Many studies have reported that Oxidation-Reduction Potential (ORP) is the main parameter for determining the nitrate or nitrite depletion point during anoxic nitrogen removal [29, 30]. The nitrate or nitrite knees were a flex with a negative slope in the ORP curve and were more clearly shown in the sharply decreasing value of . The ORP curve at pH 8.0 during denitrifying phosphorus removal is shown in Figure 6; similar results were observed at pH 7.0, 7.5, and 8.5. The nitrite knee appeared at 99 min while the concentration of nitrite was 3 mg/L (Figure 6). It is feasible to consider that this value was a nitrite knee point according to the traditional explanation; however, TN still existed in the form of N2O at a concentration of 26.05 mg/L. Hence, using this nitrite knee to indicate the end of the denitrifying phosphorus removal process is not appropriate, and part of dissolved N2O could be diffused into the air if the denitrifying phosphorus removal immediately stopped at this time. Meanwhile, it is also difficult to use an N2O probe to indicate the end of denitrifying phosphorus removal due to its fragility. Further studies should focus on other efficiency parameters that can be used in denitrifying phosphorus removal.
The FNA concentration significantly influenced the denitrifying phosphorus removal process by PAOs when nitrite was added as the electron acceptor. The nitrite reduction rate, phosphorus uptake rate, N2O reduction rate, and PHA degradation rate also decreased as the concentration of FNA increased. FNA prevented the step from NO2 and N2O to N2O and N2. In addition, when the FNA concentration was approximately 0.0031 mgHNO2-N/L (equivalent to 42.44 mgNO2-N/L at pH 7.5), the accumulation of N2O approaches 33.28 mgN2O-N/L during the anoxic denitrification process, accounting for 78.42% of the total nitrogen. The traditional nitrite knee point can only indicate the exhaustion of nitrite, instead of the complete removal of TN.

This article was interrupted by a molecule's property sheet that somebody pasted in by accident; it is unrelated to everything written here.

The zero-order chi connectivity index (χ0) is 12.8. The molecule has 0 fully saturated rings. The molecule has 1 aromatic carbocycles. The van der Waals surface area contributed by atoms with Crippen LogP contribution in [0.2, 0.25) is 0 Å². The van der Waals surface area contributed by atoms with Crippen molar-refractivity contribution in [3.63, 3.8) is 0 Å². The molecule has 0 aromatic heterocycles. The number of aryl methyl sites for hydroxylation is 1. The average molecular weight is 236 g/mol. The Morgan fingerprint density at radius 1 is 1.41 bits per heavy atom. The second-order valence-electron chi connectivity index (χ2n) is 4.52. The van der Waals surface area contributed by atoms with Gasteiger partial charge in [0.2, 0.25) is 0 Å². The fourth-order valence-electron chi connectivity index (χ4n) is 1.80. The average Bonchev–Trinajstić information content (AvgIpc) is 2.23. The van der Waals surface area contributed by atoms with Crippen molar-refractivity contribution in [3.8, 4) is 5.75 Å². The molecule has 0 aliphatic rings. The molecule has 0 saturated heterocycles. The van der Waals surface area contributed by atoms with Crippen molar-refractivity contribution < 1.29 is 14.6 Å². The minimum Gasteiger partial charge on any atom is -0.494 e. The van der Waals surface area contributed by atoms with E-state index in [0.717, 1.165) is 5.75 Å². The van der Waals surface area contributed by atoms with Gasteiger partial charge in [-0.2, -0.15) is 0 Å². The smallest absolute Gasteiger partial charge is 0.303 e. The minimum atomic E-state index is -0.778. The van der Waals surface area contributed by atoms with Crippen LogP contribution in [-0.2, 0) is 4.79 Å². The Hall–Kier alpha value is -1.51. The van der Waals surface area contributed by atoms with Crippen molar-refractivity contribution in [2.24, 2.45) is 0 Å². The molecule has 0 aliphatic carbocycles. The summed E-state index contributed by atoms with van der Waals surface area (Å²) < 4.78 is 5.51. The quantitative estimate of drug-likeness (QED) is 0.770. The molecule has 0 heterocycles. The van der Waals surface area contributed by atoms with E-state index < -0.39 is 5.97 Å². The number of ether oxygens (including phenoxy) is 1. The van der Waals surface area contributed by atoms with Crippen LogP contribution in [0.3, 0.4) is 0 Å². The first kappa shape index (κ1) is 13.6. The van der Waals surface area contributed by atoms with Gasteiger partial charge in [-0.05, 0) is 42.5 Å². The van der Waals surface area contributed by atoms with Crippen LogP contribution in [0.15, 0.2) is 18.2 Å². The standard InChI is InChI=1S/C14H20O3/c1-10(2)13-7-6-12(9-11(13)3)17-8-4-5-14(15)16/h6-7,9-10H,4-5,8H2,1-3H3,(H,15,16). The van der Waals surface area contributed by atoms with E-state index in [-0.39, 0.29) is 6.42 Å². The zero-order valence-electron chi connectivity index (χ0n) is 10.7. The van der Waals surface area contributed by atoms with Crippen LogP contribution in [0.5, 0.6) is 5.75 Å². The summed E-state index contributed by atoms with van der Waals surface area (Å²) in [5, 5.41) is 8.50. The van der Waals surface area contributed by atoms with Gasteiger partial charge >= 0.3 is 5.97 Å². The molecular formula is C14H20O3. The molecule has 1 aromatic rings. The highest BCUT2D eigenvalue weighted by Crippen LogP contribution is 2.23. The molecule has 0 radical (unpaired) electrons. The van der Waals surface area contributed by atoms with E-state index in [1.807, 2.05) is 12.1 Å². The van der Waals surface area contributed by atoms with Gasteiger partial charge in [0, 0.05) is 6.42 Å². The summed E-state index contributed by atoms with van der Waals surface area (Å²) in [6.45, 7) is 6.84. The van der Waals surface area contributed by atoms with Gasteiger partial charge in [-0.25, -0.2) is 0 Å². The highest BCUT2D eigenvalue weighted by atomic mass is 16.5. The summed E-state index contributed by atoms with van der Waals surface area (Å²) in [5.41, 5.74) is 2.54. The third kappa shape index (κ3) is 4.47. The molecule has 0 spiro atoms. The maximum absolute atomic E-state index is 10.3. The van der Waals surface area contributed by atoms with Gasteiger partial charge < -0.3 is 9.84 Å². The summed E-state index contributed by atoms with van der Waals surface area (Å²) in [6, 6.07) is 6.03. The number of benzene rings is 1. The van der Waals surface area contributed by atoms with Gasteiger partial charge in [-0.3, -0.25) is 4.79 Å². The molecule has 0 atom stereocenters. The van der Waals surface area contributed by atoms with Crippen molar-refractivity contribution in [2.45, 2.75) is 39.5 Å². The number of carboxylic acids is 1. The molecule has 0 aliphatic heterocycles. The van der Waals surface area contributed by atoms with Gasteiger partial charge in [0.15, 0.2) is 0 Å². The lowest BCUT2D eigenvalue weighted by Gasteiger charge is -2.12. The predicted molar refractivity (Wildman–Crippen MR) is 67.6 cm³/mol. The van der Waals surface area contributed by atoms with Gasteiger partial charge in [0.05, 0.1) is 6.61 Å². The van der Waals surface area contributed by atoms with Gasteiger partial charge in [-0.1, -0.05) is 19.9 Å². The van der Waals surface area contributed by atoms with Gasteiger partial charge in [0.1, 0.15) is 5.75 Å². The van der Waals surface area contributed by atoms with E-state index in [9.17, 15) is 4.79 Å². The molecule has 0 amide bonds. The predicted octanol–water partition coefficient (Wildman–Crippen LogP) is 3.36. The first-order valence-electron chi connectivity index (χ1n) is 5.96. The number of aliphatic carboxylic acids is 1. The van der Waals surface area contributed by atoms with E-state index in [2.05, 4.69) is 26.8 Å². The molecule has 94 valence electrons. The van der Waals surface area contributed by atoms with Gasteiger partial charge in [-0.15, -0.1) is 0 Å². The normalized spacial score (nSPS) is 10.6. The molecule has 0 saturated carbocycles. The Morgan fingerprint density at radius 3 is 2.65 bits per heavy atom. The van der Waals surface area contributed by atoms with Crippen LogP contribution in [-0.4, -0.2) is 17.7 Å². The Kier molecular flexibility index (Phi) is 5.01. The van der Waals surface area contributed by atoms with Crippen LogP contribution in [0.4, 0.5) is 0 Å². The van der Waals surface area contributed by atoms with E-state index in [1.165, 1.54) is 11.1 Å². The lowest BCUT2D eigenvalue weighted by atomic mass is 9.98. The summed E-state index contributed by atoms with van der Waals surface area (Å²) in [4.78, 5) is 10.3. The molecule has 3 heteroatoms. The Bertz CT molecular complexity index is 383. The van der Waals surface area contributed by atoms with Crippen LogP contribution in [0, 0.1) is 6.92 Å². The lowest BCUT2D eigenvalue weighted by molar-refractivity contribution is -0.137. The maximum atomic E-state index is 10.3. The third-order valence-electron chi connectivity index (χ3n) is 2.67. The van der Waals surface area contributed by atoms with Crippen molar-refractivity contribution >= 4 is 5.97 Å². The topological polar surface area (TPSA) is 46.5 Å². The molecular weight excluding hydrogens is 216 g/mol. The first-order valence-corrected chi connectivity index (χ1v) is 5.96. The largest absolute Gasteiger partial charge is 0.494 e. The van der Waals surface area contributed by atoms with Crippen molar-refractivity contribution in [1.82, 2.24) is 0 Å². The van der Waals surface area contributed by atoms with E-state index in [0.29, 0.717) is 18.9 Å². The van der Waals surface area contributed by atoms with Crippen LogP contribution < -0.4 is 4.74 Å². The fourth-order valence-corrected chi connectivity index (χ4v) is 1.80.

Conflicts of Interest
The authors declare that they have no conflicts of interest.
This research was financially supported by Natural Science Fund of Hebei Province (E2016403035); Colleges and Universities in Hebei Province Science and Technology Research Projects (QN2014037, ZD2016154); Science and Technology Project of Hebei Province (15274015D).
- J. Ahn, T. Daidou, S. Tsuneda, and A. Hirata, “Metabolic behavior of denitrifying phosphate-accumulating organisms under nitrate and nitrite electron acceptor conditions,” Journal of Bioscience and Bioengineering, vol. 92, no. 5, pp. 442–446, 2001.
- S. Ge and P. Champagne, “Nutrient removal, microalgal biomass growth, harvesting and lipid yield in response to centrate wastewater loadings,” Water Research, vol. 88, pp. 604–612, 2016.
- J. Meinhold, E. Arnold, and S. Isaacs, “Effect of nitrite on anoxic phosphate uptake in biological phosphorus removal activated sludge,” Water Research, vol. 33, no. 8, pp. 1871–1883, 1999.
- M. J. Kampschreur, H. Temmink, R. Kleerebezem, M. S. M. Jetten, and M. C. M. van Loosdrecht, “Nitrous oxide emission during wastewater treatment,” Water Research, vol. 43, no. 17, pp. 4093–4103, 2009.